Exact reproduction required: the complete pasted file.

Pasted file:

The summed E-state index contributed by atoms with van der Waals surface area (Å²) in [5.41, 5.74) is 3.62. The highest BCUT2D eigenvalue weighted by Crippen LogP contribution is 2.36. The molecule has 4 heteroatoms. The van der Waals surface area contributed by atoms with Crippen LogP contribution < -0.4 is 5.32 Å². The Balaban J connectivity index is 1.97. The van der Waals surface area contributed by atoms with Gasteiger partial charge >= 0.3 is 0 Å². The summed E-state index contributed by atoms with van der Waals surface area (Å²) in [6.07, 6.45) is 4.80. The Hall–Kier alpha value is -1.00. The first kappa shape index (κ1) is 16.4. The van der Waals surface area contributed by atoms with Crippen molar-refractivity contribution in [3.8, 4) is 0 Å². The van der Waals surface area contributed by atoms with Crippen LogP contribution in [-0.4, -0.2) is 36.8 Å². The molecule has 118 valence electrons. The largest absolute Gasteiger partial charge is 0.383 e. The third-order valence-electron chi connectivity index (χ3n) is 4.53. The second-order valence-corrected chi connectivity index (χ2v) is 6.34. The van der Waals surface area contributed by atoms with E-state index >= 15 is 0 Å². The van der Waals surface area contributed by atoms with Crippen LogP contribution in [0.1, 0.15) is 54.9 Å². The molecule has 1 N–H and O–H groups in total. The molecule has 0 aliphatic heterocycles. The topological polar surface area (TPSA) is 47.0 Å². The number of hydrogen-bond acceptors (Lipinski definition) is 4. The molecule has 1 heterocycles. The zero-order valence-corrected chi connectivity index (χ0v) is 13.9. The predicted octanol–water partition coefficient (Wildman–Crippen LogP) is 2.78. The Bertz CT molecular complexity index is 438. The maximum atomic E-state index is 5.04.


The summed E-state index contributed by atoms with van der Waals surface area (Å²) in [5.41, 5.74) is 3.62. The highest BCUT2D eigenvalue weighted by Crippen LogP contribution is 2.36. The molecule has 4 heteroatoms. The van der Waals surface area contributed by atoms with Crippen LogP contribution < -0.4 is 5.32 Å². The Balaban J connectivity index is 1.97. The van der Waals surface area contributed by atoms with Gasteiger partial charge >= 0.3 is 0 Å². The summed E-state index contributed by atoms with van der Waals surface area (Å²) in [6.07, 6.45) is 4.80. The Hall–Kier alpha value is -1.00. The first kappa shape index (κ1) is 16.4. The van der Waals surface area contributed by atoms with Crippen molar-refractivity contribution in [3.8, 4) is 0 Å². The van der Waals surface area contributed by atoms with Crippen LogP contribution in [-0.4, -0.2) is 36.8 Å². The molecule has 118 valence electrons. The largest absolute Gasteiger partial charge is 0.383 e. The third-order valence-electron chi connectivity index (χ3n) is 4.53. The second-order valence-corrected chi connectivity index (χ2v) is 6.34. The van der Waals surface area contributed by atoms with E-state index >= 15 is 0 Å². The van der Waals surface area contributed by atoms with Crippen LogP contribution in [0.1, 0.15) is 54.9 Å². The molecule has 1 N–H and O–H groups in total. The molecule has 0 aliphatic heterocycles. The topological polar surface area (TPSA) is 47.0 Å². The number of hydrogen-bond acceptors (Lipinski definition) is 4. The molecule has 1 heterocycles. The zero-order valence-corrected chi connectivity index (χ0v) is 13.9. The predicted octanol–water partition coefficient (Wildman–Crippen LogP) is 2.78. The Bertz CT molecular complexity index is 438. The maximum atomic E-state index is 5.04.